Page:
Water Polo: A Manly Man’s Game
Mohamed El Shennawi
Have you ever wondered what a bunch of men wearing Speedos, grabbing and
touching each other are doing? It’s called water polo.
Over the years, water polo has become a very popular team sport in Cairo, and in fact in all of Egypt. So popular, in fact; that
chances are you will find people that know the game in every group of our
society. Look at the buffed up guy in the crowd and ask him if he’s a water-polo
player; it’s either yes or he’s a gym freak!
Don’t be fooled into thinking that because water polo takes place in the
pool like synchronised swimming, it’s a sport for wimps. Swimming up and down a
25m to 30m pool, during an 8-min, 4-quarters game without touching the bottom or
the sides of the pool is not easy!
Water polo in Egypt
is not just a sport; it’s a lifestyle. Your friend the water polo player will
most likely always be ditching you and the whole outing because he has practice
to attend, he will always smell like chlorine and will eat like there is no
tomorrow while maintaining a fat-free, lean and muscular body.
Water polo is a team water sport. The team consists of 13 players: seven
field players and six substitutes; the game starts with six field players and one
goalkeeper. The winner of the game is the team that scores the most goals. The
game involves swimming, players passing the ball while being defended by
opponents, and scoring by throwing the ball into a net defended by a goalie.
Therefore, water polo has strong similarities to the land-based game of team
handball. The frequency of ‘man-up’ situations also draws comparisons with ice
The team water sport requires a strong ability to swim, since field
players must play both offence and defence positions. They swim 25m to 30m at a time, and engage in mid-water wrestling, before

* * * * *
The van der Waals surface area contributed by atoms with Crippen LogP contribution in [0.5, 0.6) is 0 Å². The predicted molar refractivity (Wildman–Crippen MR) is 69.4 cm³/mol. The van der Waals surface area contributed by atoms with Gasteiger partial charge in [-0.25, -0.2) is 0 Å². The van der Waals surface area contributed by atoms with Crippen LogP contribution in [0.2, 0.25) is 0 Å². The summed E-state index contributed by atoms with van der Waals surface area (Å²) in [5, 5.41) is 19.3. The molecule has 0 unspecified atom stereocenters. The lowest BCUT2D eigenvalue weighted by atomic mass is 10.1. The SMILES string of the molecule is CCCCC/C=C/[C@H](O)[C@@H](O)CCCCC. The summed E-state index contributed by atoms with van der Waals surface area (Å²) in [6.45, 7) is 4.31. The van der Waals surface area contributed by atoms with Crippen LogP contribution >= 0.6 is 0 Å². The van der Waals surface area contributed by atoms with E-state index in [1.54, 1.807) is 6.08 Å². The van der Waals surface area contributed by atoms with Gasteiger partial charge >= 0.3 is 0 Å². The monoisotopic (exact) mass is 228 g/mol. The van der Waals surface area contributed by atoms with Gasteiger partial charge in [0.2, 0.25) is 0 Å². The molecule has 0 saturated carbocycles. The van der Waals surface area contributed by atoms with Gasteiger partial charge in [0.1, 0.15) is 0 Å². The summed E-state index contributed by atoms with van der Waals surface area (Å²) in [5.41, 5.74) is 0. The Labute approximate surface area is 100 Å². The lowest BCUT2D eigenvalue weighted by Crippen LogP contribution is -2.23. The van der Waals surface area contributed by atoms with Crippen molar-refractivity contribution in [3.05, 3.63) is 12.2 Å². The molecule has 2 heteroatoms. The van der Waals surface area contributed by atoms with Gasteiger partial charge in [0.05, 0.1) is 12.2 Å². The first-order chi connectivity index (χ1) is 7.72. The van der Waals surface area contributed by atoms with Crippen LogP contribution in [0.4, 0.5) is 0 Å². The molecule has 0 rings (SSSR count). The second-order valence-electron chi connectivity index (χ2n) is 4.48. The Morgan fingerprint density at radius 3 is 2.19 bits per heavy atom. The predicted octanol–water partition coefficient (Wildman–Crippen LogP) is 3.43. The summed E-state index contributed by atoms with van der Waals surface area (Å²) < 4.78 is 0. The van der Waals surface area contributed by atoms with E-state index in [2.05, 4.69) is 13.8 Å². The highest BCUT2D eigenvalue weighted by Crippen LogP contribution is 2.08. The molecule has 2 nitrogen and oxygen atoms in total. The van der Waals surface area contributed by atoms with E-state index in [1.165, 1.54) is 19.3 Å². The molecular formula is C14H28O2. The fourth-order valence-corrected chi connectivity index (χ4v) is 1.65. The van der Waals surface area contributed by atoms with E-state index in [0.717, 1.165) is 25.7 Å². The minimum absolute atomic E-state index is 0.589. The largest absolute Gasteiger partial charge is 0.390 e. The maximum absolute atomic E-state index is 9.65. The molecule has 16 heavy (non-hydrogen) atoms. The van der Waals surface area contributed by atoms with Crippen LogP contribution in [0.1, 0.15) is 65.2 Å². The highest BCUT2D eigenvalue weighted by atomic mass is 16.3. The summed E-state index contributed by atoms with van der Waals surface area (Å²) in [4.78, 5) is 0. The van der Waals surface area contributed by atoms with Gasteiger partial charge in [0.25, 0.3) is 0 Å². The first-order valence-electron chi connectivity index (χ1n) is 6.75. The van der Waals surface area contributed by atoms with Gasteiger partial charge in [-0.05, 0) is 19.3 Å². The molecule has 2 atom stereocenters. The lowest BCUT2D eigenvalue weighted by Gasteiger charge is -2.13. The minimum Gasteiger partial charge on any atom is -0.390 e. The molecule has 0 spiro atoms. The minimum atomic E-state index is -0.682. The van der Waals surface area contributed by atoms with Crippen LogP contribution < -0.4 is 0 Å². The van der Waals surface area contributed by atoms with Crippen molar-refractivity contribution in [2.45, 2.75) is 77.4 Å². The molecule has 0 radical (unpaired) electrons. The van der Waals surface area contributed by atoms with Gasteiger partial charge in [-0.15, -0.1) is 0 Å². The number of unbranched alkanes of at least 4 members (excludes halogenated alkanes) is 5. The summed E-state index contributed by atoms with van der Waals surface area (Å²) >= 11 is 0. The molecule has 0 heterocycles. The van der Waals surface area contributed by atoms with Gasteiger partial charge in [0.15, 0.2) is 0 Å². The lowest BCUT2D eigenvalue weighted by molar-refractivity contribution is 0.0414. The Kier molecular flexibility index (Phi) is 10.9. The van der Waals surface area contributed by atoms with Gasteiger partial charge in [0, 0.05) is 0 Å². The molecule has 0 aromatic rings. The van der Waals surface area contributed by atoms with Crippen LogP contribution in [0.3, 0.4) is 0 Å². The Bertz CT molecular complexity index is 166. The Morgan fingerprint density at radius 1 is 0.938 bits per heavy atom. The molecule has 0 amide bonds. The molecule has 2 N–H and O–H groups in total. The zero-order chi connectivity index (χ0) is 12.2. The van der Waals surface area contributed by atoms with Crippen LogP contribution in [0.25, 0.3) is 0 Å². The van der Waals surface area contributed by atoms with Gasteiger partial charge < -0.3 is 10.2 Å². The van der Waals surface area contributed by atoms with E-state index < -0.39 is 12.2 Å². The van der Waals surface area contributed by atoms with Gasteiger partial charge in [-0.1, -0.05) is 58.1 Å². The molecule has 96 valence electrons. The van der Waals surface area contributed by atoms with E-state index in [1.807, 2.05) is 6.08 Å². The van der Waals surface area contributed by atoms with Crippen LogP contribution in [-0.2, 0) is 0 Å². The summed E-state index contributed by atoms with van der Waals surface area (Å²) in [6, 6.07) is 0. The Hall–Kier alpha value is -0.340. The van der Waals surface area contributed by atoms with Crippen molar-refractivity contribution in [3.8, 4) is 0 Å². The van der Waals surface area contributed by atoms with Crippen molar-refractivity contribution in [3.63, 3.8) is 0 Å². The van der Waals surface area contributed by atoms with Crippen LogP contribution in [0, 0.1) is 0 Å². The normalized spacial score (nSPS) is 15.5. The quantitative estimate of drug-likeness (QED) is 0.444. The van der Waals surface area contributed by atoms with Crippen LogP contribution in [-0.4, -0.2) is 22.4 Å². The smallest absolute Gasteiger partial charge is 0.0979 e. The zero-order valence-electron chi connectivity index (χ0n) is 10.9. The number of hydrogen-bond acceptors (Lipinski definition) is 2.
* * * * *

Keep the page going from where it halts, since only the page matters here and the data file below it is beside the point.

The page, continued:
turning back for the opposing team’s possession.
The front-crawl stroke used in
water polo differs from the usual swimming style in that players swim with their
heads out of the water at all times to observe the field. The arm stroke used
is also a lot shorter and quicker in order to protect the ball at all times.
Backstroke is used by defending field players to track advancing attackers and
by the goalie to track the ball after passing. The water polo’s backstroke also
differs from regular swimming backstroke; the player sits up a bit in the
water, using eggbeater leg motions with short arm strokes to the side instead
of long, straight arm strokes. This allows the player to see the play and
quickly switch positions as needed. It also allows the player to quickly catch
an oncoming pass with a free hand.
As all field players are only
allowed to touch the ball with one hand at a time, they must develop the
ability to catch and throw the ball with either hand and simultaneously catch a
ball from any direction. Experienced water polo players can catch and release a
pass or shoot with a single motion.
The playing season in Egypt
starts in December and ends in May. Competing clubs like Heliopolis, Gezira and Ahly are the major and most competitive clubs in this game.
Playing water polo is a life-changing decision; it’s about sacrifice and
dedication. However, if you survive the training, you will enjoy going out,
partying hard and looking good doing it.